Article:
the diffusion of only water across a selectively permeable membrane
organism
organ system
organ
tissues
cells
organelles
order from smallest to largest
organism
all of the organ systems work together simultaneously to keep the organism alive
maintaining homeostasis in a cell...how
regulating the control of H20 into and out of the cell
osmosis is a type of...
...diffusion
solution
the homogeneous substance (liquid)
solvent
the substance something is dissolved in-->in the body, it is H200
solute
the dissolved substance in the solvent
ex: of solute
4
NaCl, Potassium ion, 02, C02
iso-
same
isotonic solutions
a solution that has the same concentration of a dissolved substance as the living cell placed in it; the concentration of H20 molecules in the cell and the solution is the same
within an isotonic solution...3 things
cells maintain their normal shape
concentration gradient is 0
no net gain or loss of water in the cell
hypotonic solution
a solution that contains a lower concentration of dissolved molecules than that of the cell; the concentration of water molecules is greater in the solution than in the cell
in a hypotonic solution...3 things
cell will expand due to the H20 and possibly burst
animal cells don't like it
plant cells like it; the cell wall prevents it from popping
when a plant cell is full is means...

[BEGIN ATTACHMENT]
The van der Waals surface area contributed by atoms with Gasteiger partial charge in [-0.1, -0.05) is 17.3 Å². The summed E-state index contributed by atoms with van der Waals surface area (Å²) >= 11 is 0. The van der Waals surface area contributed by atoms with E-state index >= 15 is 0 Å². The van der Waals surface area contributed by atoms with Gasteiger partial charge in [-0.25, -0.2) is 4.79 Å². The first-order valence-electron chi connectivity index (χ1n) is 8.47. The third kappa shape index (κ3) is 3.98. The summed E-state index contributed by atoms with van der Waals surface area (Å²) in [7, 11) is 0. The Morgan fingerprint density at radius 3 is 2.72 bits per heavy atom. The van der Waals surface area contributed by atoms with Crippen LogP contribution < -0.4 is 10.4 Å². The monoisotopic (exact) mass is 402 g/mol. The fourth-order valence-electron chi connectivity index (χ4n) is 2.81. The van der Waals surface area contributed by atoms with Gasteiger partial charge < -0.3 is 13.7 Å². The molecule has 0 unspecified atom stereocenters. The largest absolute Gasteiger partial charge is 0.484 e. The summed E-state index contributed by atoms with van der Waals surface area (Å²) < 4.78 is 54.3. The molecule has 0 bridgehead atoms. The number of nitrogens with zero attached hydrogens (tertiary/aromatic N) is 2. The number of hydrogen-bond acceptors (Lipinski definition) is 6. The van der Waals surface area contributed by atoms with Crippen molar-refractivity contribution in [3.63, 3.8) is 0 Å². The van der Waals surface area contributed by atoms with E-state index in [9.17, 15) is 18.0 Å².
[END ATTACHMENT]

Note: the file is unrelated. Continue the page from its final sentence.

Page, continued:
...that the cell is hydrated and the vacuole and cytoplasm have a lot of H20
plant cells have...
increased turgor
animals cells burst
lysis
lysis
dissolution or destruction of cells by lysins; the gradual recession of a disease
turgor
H20 pressure
osmoregulation by a paramecium done by a specail vacuole called...
...contractile vacuole
hypertonic solution
a solution that contains an increased # of dissolved molecules than that of the cell; the concentration of H20 molecules is less than that of the cell
ex: of hypertonic solution
salt water
pkasmolysis
cell shrinks
in an animal cell, what happens when it is placed in a hypertonic solution?
H20 exits cytoplasm and it shrivels up
in a plant cell, what happens when it is placed in a hypertonic solution?
cytoplasm shrinks due to loss of H20, there is now more air between cell wall and cell membrance, and it will become too wilted and die
facilitated diffusion
the passive transport of molecules across the cell membrane with the air of transport proteins (channel proteins); no energy is expended
what can go through during facilitated diffusion?
large molecules-->sugars, proteins
electrolytes
polar molecules (H20)
what are molecules driven by during facilitated diffusion?
concentration gradient
aquaproteins
the channel proteins for water
gated channels
channel proteins; they need a specific stimulus, liek a neurotransmitter, before they allow the substance to pass through
Ex: of specific stimulus
neurotransmitter
active transport
movement of molecules across a membrane against a concentration gradient; requires ATP; molecules are going from an area of low concentration to an area of high concentration
how are molecules carried through the membrane?
via a protein (carrier proteins); physically carried
ex: of active transport
sodium potassium pump
sodium potassium pump
an active transport system that exchanges sodium ions for potassium ions through the membrane
endocytosis
an active transport process where a cell surrounds a larger particle and takes into the cell
pinocytosis
the engulfing of a liquid
phagcytosis
the engulfing of a solid
-endo, endo-
go in
ex: of phagcytosis; 2
white blood cells to bacteria, amoeba to food particle